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Deploying containerized NginX to Heroku - how hard can it be?

annisalli profile image Anniina Sallinen Updated on ・5 min read

I'm currently taking a Docker MOOC course. In part 3 of the course, there is an exercise about deploying a dockerized software to Heroku with CI/CD pipeline. The software can be anything, so I decided to deploy the course materials, and use Github Actions to make the deployment. Github Actions was very straightforward to use in my opinion, and I had no problems with that. Instead, I ran into some issues to get the materials available in Heroku. In this blog post, I thought I'd share the challenges I faced and tell how I solved them.

Course materials and how they're built

So the course material is a simple website built with Jekyll. The website was containerized, so it already had a Dockerfile in the course material repository. I forked the repository to be able to set up a CI/CD pipeline for it, and to deploy it to Heroku.
The Dockerfile that already existed in the course repository looks like this:

FROM jekyll/jekyll:3.8.3 as build-stage

WORKDIR /tmp

COPY Gemfile* ./

RUN bundle install

WORKDIR /usr/src/app

COPY . .

RUN chown -R jekyll .

RUN jekyll build

FROM nginx:alpine

COPY --from=build-stage /usr/src/app/_site/ /usr/share/nginx/html
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So from the Dockerfile you can see that it uses a multi-stage build: in the first phase it uses Jekyll image, and in the second phase NginX. The repository doesn't contain any configuration for NginX, so it just uses the default configuration file.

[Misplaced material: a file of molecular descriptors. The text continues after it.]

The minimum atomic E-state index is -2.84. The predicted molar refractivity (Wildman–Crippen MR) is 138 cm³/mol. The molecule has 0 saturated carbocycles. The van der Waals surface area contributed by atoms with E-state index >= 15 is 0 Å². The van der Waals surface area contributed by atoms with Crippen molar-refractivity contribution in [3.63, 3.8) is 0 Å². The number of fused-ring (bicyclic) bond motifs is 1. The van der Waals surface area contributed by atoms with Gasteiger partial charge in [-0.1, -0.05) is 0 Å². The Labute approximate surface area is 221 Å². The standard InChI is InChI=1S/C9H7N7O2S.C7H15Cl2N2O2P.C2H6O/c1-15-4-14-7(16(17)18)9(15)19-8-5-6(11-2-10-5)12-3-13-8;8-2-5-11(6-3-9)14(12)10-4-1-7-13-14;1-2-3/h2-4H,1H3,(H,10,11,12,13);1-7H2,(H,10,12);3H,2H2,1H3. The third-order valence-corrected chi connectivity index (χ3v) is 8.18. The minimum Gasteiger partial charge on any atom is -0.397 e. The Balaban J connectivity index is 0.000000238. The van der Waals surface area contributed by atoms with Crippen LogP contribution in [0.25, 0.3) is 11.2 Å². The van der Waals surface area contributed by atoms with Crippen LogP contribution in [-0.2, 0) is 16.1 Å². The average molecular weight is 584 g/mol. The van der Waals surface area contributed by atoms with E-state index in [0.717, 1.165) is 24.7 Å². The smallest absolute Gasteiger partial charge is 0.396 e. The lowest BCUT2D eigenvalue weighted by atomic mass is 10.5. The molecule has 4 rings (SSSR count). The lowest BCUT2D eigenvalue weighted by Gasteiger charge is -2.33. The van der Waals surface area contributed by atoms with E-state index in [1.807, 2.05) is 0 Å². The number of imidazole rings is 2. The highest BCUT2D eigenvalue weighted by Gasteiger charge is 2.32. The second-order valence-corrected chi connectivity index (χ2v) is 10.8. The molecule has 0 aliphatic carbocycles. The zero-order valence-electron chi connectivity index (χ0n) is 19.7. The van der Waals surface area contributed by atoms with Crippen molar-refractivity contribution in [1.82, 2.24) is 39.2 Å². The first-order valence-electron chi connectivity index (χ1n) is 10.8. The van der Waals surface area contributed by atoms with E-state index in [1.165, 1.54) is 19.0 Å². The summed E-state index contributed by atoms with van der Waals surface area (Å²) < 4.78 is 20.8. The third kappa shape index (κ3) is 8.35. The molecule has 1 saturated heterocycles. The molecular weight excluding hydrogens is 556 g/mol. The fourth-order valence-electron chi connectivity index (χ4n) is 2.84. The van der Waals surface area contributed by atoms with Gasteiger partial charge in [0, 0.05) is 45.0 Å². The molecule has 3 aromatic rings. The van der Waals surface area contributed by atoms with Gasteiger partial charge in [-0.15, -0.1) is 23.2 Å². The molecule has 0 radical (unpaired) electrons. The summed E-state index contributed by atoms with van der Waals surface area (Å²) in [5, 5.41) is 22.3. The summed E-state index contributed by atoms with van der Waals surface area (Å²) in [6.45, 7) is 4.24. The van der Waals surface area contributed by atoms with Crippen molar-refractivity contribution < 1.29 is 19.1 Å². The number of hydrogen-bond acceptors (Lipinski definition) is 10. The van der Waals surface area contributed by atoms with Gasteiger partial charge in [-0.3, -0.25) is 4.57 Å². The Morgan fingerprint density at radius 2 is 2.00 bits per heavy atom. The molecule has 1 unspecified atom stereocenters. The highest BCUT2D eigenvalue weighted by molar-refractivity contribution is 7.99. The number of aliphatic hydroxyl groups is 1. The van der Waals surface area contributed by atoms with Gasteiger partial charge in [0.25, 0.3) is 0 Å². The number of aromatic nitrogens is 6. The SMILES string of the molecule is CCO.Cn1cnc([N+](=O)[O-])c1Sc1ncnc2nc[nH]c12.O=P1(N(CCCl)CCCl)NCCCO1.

The problem with NginX and Heroku

NginX is a widely used web server that can also act for example as a load balancer or reverse proxy.
As a reverse proxy, it takes a request coming from a client and forwards it to a server. This way the client doesn't communicate with the server itself, because the proxy is internet-facing, not the server. It can also act as a load balancer and send requests from clients evenly to different servers if there's multiple.
In this case, NginX is used as a basic web server, serving the static pages produced with jekyll build command.

Heroku is a PaaS (platform as a service) where you can deploy your software and host it in the cloud. It supports multiple programming languages, and also docker containers.

By default, NginX listens to the port 80. Now when I build the docker image locally on my laptop, and then run it with the command docker run -p 8080:80 docker-course-material I can open localhost:8080 in browser, and it will display the course materials. Now when I first deployed the materials to Heroku, the deployment to Heroku was successful, but opening the website showed a message that something went wrong. I noticed an error in the logs:

State changed from starting to crashed
nginx: [emerg] bind() to 0.0.0.0:80 failed (13: Permission denied)